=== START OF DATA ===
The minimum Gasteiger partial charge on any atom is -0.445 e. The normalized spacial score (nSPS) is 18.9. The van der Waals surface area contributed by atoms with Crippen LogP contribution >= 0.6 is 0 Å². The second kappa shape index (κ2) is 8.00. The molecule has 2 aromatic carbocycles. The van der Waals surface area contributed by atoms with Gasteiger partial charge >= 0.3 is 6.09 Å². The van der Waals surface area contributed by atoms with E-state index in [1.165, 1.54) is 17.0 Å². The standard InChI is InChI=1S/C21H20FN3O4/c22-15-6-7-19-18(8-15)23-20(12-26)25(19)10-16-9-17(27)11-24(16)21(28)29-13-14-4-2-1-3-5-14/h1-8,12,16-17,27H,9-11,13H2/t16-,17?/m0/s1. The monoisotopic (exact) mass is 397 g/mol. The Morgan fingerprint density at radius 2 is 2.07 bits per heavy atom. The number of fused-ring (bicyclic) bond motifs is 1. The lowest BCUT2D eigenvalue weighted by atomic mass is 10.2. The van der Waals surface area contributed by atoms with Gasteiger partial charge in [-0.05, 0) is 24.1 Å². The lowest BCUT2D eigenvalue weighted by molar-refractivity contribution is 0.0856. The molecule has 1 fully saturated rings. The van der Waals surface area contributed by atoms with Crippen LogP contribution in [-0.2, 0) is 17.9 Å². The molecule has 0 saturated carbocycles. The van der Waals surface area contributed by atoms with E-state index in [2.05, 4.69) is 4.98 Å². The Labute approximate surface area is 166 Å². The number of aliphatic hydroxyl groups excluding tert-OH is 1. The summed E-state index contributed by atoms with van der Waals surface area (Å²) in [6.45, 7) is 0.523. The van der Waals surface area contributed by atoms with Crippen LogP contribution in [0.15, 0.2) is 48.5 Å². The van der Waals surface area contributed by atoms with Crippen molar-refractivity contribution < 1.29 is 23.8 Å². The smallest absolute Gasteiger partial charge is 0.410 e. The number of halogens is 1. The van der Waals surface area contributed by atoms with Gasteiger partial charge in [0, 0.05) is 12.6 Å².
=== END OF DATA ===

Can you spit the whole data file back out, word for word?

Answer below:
The minimum Gasteiger partial charge on any atom is -0.445 e. The normalized spacial score (nSPS) is 18.9. The van der Waals surface area contributed by atoms with Crippen LogP contribution >= 0.6 is 0 Å². The second kappa shape index (κ2) is 8.00. The molecule has 2 aromatic carbocycles. The van der Waals surface area contributed by atoms with Gasteiger partial charge >= 0.3 is 6.09 Å². The van der Waals surface area contributed by atoms with E-state index in [1.165, 1.54) is 17.0 Å². The standard InChI is InChI=1S/C21H20FN3O4/c22-15-6-7-19-18(8-15)23-20(12-26)25(19)10-16-9-17(27)11-24(16)21(28)29-13-14-4-2-1-3-5-14/h1-8,12,16-17,27H,9-11,13H2/t16-,17?/m0/s1. The monoisotopic (exact) mass is 397 g/mol. The Morgan fingerprint density at radius 2 is 2.07 bits per heavy atom. The number of fused-ring (bicyclic) bond motifs is 1. The lowest BCUT2D eigenvalue weighted by atomic mass is 10.2. The van der Waals surface area contributed by atoms with Gasteiger partial charge in [-0.05, 0) is 24.1 Å². The lowest BCUT2D eigenvalue weighted by molar-refractivity contribution is 0.0856. The molecule has 1 fully saturated rings. The van der Waals surface area contributed by atoms with Crippen LogP contribution in [-0.2, 0) is 17.9 Å². The molecule has 0 saturated carbocycles. The van der Waals surface area contributed by atoms with E-state index in [2.05, 4.69) is 4.98 Å². The Labute approximate surface area is 166 Å². The number of aliphatic hydroxyl groups excluding tert-OH is 1. The summed E-state index contributed by atoms with van der Waals surface area (Å²) in [6.45, 7) is 0.523. The van der Waals surface area contributed by atoms with Crippen LogP contribution in [0.15, 0.2) is 48.5 Å². The van der Waals surface area contributed by atoms with Crippen molar-refractivity contribution < 1.29 is 23.8 Å². The smallest absolute Gasteiger partial charge is 0.410 e. The number of halogens is 1. The van der Waals surface area contributed by atoms with Gasteiger partial charge in [0, 0.05) is 12.6 Å².